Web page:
Easing the HIV Burden
In recent years, two remarkable studies have emerged that provide real solutions for people living with HIV who want to avoid passing the virus on to others. In 2011 the HIV Prevention Trials Network’s 052 study provided evidence that when someone living with HIV takes their medications every day, the risk of transmission was reduced by 96% when the HIV-positive partner had a level of HIV in their blood that was “undetectable,” or so low that it can’t easily be measured.
HPTN 052 focused on heterosexual couples, so it was momentous when earlier this year the PARTNER study in Europe announced similarly optimistic preliminary results for gay men. In that study so far, no new infections occurred in gay couples where the HIV- positive partner had an undetectable viral load.
Having grappled with my own HIV diagnosis over the past seven years, there has been something deeply profound and very personal about the findings of both studies. Ever since the HPTN 052 results were released, I’ve often pondered if my transition into living life with HIV might have been less traumatic had I known that treatment would help me avoid passing HIV on to my sexual partners.
When I tested positive for HIV in 2008, I suddenly saw myself as a vector of disease, and I wondered if HIV would leave me isolated and alone. While I soon found that sex was still possible, the stigma and my uncertainties about the risk of transmission ensured that negotiating sex was always fraught with fear and worry. Although I consistently disclosed my HIV status to men I had sex with, I could never be certain how the person across from me might react. Too many times, disclosure of my HIV status was met with unexpected and deeply painful verbal abuse.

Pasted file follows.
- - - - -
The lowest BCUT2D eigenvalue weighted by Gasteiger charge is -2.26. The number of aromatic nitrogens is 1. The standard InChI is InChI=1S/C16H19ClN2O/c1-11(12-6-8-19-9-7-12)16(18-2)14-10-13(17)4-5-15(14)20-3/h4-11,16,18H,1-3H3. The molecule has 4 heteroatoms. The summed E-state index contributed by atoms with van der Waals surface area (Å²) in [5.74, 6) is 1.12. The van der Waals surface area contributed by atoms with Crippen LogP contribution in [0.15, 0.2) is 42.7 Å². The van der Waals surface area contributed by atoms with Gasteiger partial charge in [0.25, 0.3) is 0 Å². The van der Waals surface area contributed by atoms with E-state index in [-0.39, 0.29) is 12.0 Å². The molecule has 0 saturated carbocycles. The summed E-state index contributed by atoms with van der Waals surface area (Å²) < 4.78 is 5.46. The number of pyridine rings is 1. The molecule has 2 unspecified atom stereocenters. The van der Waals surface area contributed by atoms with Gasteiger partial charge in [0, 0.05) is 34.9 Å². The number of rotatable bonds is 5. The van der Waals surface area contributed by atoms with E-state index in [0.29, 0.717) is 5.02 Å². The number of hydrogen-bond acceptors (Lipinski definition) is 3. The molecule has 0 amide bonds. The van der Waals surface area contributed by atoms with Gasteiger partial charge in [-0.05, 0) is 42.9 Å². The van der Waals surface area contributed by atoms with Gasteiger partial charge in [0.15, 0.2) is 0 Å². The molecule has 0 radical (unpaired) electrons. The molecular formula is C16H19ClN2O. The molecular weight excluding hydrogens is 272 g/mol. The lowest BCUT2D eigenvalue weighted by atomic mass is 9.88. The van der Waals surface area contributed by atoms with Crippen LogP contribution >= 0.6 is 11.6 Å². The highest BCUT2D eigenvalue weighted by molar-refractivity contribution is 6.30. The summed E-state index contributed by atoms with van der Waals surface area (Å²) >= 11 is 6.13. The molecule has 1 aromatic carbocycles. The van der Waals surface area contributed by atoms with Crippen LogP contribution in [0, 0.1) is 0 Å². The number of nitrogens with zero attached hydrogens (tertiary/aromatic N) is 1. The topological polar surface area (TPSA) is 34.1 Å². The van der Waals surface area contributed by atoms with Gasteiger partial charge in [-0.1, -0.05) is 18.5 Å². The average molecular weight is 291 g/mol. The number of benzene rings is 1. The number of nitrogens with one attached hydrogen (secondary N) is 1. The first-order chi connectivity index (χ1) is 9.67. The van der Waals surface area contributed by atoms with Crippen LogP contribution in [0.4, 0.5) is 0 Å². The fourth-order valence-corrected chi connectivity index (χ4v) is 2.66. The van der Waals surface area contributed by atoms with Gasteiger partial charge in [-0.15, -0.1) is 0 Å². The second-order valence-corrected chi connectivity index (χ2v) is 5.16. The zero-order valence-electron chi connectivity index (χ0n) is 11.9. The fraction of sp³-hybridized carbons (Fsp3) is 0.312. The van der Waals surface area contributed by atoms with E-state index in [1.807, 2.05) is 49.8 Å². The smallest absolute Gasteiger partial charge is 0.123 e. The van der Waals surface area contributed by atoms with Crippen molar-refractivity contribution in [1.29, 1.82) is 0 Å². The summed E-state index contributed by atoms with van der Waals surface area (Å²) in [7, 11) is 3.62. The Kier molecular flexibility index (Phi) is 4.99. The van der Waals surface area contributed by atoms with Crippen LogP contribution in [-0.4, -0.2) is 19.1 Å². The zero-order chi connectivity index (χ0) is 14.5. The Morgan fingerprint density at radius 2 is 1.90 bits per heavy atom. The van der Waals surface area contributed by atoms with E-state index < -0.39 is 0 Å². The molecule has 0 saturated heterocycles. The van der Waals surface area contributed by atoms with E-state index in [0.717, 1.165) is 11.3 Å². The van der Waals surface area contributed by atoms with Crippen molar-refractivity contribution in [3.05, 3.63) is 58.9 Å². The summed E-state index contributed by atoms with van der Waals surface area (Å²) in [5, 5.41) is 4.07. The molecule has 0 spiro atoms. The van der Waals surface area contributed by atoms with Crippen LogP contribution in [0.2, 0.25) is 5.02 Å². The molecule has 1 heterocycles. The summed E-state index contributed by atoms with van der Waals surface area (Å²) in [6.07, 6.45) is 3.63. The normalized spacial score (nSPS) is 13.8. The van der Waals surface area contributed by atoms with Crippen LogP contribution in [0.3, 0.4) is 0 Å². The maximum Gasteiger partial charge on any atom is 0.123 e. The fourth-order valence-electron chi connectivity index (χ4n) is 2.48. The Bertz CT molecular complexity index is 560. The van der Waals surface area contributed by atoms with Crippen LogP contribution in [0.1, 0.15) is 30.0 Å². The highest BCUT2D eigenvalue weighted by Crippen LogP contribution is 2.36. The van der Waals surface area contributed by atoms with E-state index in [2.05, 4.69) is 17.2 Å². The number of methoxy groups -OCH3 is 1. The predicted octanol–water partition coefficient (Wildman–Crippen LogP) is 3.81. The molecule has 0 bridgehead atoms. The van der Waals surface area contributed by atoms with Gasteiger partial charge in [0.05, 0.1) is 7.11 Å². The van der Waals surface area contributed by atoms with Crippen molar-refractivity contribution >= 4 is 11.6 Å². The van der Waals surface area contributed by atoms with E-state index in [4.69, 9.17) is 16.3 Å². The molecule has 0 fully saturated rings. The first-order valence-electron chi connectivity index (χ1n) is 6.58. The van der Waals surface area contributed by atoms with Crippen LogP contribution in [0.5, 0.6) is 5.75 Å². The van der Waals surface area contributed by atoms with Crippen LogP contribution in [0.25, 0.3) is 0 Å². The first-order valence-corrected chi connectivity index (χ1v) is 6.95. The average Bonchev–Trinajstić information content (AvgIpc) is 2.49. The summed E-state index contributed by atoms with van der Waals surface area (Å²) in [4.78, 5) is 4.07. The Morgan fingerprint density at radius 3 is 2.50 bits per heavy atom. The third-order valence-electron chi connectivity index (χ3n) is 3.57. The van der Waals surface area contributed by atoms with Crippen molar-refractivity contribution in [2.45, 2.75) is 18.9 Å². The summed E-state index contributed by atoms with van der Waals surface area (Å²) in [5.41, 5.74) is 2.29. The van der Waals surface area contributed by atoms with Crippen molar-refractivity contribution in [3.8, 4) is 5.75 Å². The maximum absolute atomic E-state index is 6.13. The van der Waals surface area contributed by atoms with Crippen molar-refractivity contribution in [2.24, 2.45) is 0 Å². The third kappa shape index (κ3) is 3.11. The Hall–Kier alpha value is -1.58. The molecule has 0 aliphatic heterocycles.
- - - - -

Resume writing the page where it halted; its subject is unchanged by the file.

Actually having sex presented even more challenges. Although I desperately did not want to pass the virus on, I found it as difficult as ever to negotiate condom use. In retrospect, I suppose it makes sense; condoms had been a tremendous challenge prior to my diagnosis, so expecting perfect adherence afterward seems almost silly. Still, the struggle tore me apart, and I found myself frequently in an ethically challenging space where my sexual partners knew I had HIV but decided to not use condoms as long as we minimized risk by having me as the bottom. Although all condomless sex was completely consensual, I found myself filled with shame and guilt after each experience.
The emergence of these recent studies has been nothing short of miraculous for my mental health. Having maintained an undetectable viral load since 2009, I can finally say with confidence that I have most likely never passed the virus to anybody else. I am also able to more freely connect with other gay men, regardless of HIV status, and leave my fears behind. My hope is that other gay men, whether positive or negative, will also find a way to escape their HIV-related fears, and that communities that have found themselves divided by HIV status may finally find healing.
However, hopeful as they are, these studies have led controversy. So-called treatment as prevention, or TasP, strategies have emerged to try to get far more people living with HIV on treatment as soon as possible in order to protect their sexual and drug-using partners. Such tactics have been both heralded as hope for finally ending the AIDS epidemic and denounced as pushing people on to early treatment when it might not be necessary or beneficial for their health.
I imagine that many, but not all, HIV-positive individuals will choose TasP and early treatment as a way to protect others if they are given the option. However, I am reminded of how difficult it was for me to start medications and how important it was that the decision to begin treatment was entirely my own.
I find myself praying that the policies we build and the messages we create will construct a more hopeful reality for others living with the virus, where they can finally have the peace of mind that TasP brings without ever feeling forced to take medications before they are ready. It has been a long journey to feel so free and so safe as a gay man living with HIV. I sincerely hope others are now able to find a shorter path to happiness.
Jeremiah Johnson is the HIV prevention research and policy coordinator for Treatment Action Group, an independent research and policy think tank fighting for better treatment, a vaccine, and a cure for AIDS.
An unabridged version of this essay was first published in HIV Plus.